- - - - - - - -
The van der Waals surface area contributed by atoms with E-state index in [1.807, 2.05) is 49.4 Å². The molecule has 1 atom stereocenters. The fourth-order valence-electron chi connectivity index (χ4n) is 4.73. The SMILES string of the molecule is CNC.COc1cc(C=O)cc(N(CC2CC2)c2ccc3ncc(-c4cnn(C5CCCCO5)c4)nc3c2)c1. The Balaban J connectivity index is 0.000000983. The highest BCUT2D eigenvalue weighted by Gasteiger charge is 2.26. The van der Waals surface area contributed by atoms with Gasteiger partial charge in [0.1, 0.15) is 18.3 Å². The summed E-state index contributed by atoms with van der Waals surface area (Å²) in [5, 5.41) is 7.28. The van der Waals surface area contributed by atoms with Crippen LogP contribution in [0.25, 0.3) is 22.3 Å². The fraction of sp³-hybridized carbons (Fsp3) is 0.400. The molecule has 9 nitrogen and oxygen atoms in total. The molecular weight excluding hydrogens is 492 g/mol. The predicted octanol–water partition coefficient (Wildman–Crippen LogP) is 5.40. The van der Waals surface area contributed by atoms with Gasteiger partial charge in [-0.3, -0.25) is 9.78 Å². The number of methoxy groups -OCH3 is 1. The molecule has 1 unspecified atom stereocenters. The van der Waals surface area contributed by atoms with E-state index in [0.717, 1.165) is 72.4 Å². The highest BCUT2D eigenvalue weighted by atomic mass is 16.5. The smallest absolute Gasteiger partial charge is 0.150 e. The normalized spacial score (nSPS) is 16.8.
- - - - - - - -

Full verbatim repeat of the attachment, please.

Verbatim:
The van der Waals surface area contributed by atoms with E-state index in [1.807, 2.05) is 49.4 Å². The molecule has 1 atom stereocenters. The fourth-order valence-electron chi connectivity index (χ4n) is 4.73. The SMILES string of the molecule is CNC.COc1cc(C=O)cc(N(CC2CC2)c2ccc3ncc(-c4cnn(C5CCCCO5)c4)nc3c2)c1. The Balaban J connectivity index is 0.000000983. The highest BCUT2D eigenvalue weighted by Gasteiger charge is 2.26. The van der Waals surface area contributed by atoms with Gasteiger partial charge in [0.1, 0.15) is 18.3 Å². The summed E-state index contributed by atoms with van der Waals surface area (Å²) in [5, 5.41) is 7.28. The van der Waals surface area contributed by atoms with Crippen LogP contribution in [0.25, 0.3) is 22.3 Å². The fraction of sp³-hybridized carbons (Fsp3) is 0.400. The molecule has 9 nitrogen and oxygen atoms in total. The molecular weight excluding hydrogens is 492 g/mol. The predicted octanol–water partition coefficient (Wildman–Crippen LogP) is 5.40. The van der Waals surface area contributed by atoms with Gasteiger partial charge in [-0.3, -0.25) is 9.78 Å². The number of methoxy groups -OCH3 is 1. The molecule has 1 unspecified atom stereocenters. The van der Waals surface area contributed by atoms with E-state index in [0.717, 1.165) is 72.4 Å². The highest BCUT2D eigenvalue weighted by atomic mass is 16.5. The smallest absolute Gasteiger partial charge is 0.150 e. The normalized spacial score (nSPS) is 16.8.